Breakfast – Why is it so important?
Break the fast, kick off the day
There is an old saying, “Eat breakfast like a king, lunch like a prince and supper like a pauper”. Breakfast should just be what the word implies, “break the fast” of the previous night. Breakfast is the first meal of the day and is when we break the overnight fast. Breakfast is the most important meal of the day as it refuels our bodies and replenishes your blood sugar after the overnight fast, providing you sufficient energy and nutrients to start a fresh new day!
Unfortunately, many people have it backwards – skip breakfast, have light lunch and pack all the fuel supply into late evening meals and go to bed soon after the last meal. Imagine you are going on a day trip. If your gas tank is empty, will you fill it up before you start your journey or at the end of the journey? You won’t take the risk of filling it up later as you know that you will be trouble if you didn’t fill it up before you travel.
Think of your day as a journey and think of your breakfast as the fuel required to start the journey. Your body requires a lot more energy during the day to carry out daily activities throughout the day and therefore burns off the energy more quickly and effectively with greater metabolism. When it comes to the evening time, your body is gradually entering the resting mode and does not require as much energy as during the day, as it is about to rest. You need more energy at the beginning of the day than at the end of the day.
Main Reasons Why breakfast Is So Important
1. Boost your nutrient intake.
People who eat breakfast, especially a healthy breakfast are likely to consume more vitamins and minerals and less fat and cholesterol. Without a proper supply of nutrients, you brain doesn’t function well. Studies have revealed that people who do not eat a regular breakfast do no perform at their best in various tasks (1,2). Starting your day with a good, nutritious breakfast will energise you, satisfy hunger through the morning, and provide antioxidants and phytochemicals that add up to help protect you against cancer and heart disease.
2. Less like to be overweight
What happen when you eat a large heavy supper and go to bed soon after?
Your body will take much longer time to digest the food eaten as your poor stomach is still working hard while you sleep. It is likely that the food ingested will remain partially digested in the stomach until the next day. You get up the next day feeling tired and no appetite for breakfast as your stomach is still full of left over food from the night before! Overtime, the unused energy from eating heavy evening meals will eventually convert into fat stores! This explains why people gain weight more easily when having large late meals despite of having less calorie intake than those who eat a substantial breakfast on a regular basis.
3. Make healthier food choices throughout the day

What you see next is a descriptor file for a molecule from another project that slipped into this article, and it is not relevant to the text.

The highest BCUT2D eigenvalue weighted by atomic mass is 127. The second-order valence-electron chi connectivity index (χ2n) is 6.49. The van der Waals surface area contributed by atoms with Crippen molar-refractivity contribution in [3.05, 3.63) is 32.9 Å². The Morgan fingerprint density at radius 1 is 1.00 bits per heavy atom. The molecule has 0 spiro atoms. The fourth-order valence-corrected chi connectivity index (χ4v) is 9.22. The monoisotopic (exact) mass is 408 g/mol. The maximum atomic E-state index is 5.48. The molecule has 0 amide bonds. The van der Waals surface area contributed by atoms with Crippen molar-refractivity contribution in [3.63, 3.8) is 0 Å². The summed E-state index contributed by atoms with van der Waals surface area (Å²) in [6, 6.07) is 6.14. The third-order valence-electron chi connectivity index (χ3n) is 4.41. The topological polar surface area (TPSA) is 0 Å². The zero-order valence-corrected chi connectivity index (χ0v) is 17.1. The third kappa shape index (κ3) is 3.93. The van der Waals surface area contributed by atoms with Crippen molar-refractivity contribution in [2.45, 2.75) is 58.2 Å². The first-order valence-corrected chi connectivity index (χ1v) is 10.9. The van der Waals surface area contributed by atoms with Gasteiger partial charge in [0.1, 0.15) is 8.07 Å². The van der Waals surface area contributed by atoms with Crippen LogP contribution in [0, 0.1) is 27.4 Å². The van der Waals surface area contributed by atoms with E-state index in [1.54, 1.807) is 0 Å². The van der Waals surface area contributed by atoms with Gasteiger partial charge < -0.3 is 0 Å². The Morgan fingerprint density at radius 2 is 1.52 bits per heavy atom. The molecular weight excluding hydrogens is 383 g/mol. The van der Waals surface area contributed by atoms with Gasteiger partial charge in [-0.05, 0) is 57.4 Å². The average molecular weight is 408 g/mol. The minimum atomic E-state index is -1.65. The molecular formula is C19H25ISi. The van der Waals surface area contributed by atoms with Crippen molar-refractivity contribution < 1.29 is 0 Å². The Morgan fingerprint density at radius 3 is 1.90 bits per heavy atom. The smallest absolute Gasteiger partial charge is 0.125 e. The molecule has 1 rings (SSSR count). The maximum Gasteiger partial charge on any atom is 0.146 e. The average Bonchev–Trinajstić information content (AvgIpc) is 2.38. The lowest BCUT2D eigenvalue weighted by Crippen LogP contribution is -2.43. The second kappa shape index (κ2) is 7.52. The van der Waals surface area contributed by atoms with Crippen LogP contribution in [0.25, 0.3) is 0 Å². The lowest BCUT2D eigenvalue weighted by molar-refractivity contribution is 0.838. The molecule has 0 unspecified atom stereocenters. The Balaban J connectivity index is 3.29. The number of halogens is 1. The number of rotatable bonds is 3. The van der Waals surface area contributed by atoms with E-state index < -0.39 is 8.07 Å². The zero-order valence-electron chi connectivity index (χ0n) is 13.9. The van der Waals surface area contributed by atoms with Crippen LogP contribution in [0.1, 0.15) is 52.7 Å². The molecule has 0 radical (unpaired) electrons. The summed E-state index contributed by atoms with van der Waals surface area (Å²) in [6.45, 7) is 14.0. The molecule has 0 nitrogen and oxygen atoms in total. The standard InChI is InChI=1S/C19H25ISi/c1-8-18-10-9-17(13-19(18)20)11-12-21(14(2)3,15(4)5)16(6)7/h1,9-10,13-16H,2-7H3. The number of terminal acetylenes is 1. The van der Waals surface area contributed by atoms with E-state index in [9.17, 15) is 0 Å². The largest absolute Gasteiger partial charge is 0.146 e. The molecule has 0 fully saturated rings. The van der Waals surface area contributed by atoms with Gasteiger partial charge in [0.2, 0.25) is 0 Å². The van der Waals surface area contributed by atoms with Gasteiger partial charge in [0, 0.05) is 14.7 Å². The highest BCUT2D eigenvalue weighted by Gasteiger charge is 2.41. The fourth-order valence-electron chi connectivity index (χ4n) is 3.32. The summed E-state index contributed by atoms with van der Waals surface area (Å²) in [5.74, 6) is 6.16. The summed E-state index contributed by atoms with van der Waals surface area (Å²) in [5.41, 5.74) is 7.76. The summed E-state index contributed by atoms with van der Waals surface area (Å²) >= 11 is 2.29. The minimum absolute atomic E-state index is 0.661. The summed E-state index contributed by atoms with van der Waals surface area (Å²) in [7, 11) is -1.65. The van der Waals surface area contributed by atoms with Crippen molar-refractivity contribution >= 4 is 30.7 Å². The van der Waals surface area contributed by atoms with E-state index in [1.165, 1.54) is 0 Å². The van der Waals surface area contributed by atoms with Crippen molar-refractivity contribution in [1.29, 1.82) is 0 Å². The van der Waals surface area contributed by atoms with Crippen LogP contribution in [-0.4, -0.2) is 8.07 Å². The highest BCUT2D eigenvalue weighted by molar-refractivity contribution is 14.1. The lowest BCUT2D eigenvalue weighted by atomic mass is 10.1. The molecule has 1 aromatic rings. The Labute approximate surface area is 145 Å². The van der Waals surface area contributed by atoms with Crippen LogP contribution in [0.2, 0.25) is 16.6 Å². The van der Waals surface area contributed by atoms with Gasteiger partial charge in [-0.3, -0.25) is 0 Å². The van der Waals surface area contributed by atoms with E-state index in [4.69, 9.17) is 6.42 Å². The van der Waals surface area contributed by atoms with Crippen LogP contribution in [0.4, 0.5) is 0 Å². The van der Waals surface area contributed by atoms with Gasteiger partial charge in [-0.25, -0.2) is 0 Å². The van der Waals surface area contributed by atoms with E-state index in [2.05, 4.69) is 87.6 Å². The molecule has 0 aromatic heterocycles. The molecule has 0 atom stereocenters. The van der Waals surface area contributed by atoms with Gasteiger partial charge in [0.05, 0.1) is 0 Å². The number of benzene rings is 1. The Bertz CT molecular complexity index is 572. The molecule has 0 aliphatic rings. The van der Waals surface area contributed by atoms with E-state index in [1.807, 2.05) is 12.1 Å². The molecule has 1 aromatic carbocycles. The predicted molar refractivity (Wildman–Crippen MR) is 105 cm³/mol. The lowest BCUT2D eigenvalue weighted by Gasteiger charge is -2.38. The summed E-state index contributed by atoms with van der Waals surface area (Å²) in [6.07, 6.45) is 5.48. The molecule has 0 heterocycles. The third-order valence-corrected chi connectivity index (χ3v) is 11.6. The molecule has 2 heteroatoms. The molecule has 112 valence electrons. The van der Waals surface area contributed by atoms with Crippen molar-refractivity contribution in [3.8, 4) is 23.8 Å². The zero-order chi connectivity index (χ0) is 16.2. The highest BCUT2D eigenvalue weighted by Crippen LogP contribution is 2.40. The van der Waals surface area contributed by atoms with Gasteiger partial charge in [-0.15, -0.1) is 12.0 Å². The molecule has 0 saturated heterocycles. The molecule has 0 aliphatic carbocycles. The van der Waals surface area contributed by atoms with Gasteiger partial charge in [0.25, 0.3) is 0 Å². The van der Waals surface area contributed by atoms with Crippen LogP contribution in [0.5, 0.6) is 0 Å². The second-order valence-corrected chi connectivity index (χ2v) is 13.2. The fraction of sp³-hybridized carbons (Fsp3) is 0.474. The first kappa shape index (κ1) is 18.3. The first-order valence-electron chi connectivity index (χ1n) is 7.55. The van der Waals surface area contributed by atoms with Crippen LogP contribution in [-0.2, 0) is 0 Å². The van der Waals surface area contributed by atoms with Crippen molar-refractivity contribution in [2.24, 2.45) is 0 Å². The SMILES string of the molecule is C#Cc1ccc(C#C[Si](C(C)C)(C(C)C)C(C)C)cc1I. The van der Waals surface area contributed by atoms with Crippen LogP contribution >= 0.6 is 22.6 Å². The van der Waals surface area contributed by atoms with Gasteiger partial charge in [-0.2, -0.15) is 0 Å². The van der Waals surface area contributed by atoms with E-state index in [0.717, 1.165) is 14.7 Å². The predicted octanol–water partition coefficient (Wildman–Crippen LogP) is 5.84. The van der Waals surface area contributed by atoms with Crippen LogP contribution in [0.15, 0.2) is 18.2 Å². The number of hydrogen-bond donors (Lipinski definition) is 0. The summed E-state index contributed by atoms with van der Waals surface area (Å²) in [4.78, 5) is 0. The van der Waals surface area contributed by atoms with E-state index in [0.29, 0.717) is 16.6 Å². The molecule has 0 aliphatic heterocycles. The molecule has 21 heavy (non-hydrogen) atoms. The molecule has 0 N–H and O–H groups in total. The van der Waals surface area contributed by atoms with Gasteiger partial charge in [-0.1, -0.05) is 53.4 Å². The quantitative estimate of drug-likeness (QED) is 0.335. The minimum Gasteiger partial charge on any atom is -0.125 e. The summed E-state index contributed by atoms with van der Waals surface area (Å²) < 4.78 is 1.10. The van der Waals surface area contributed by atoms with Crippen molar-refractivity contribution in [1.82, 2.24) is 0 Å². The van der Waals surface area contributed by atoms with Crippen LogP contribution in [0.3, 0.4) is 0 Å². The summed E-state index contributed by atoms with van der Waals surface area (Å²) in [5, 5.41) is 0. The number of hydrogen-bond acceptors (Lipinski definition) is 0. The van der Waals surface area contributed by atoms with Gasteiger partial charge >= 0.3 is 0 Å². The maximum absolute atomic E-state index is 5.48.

Interestingly, studies reveal that children and adults who eat breakfast regularly are likely to make healthier food choices and less likely to snack impulsively on high fat and sugary foods (3,4). They also tend to less overeat throughout the rest of the day (5,6,7).
For people who tend to skip breakfast, they will be likely to have coffee and some sugary snacks later in the morning to stimulate the brain to stay awake as the energy and blood sugar levels go down without adequate fuel supply. Skipping breakfast increases the appetite and hunger later on. Certainly, it increases the likelihood of snacking. Snack choices, as we all know, are rarely vegetable sticks or fresh fruit, but are more likely sugar-loaded, high-fat foods such as pies, bars, biscuits, burgers and other calorie-dense foods.
Eating a good breakfast is important for good health. Skipping breakfast is associated with mid-morning fatigue, poor concentration and mood, and a greater risk of accidents. The benefits of regularly eating breakfast are best appreciated by experience. A good breakfast is an essential part of our everyday eating routine—the best meal of the day.
- Boschloo A., Ouwehand C., Dekker S., Lee N., De Groot R., Krabbendam L., et al. (2012). The relation between breakfast skipping and school performance in adolescents. Mind Brain Educ. 6, 81–88 10.
- Defeyter M, Russo R. The effect of breakfast cereal consumption on adolescents' cognitive performance and mood. Front Hum Neurosci. 2013; 7: 789.
- Moore FF, Kim J, Sritharan N, Petocz P. Impact of Breakfast Skipping and Breakfast Choice on the Nutrient Intake and Body Mass Index of Australian Children. Nutrients. 2016 Aug; 8(8): 487
- Deshmukh-Taskar PR, Radliffe J, Liu Y, Nicklas T. Do breakfast skipping and breakfast type affect energy intake, nutrient intake, nutrient adequacy, and diet quality in young adults? NHANES 1999–2002. J Am Coll Nutr 2010a;29:407–18 [PubMed]
- de la Hunty A., Gibson S., Ashwell M. (2013). Does regular breakfast cereal consumption help children and adolescents stay slimmer? A systematic review and meta-analysis. Obes. Facts 6, 70–85 10.1159/000348878 [PubMed]
- de la Hunty A, Ashwell M. Are people who regularly eat breakfast cereals slimmer than those who don't? A systematic review of the evidence. Nutr Bull2007;32:118–28
- de la Hunty A, Gibson S, Ashwell M. Does regular breakfast cereal consumption help children and adolescents stay slimmer? A systematic review and meta-analysis. Obes Facts 2013;6:70–85 [PubMed]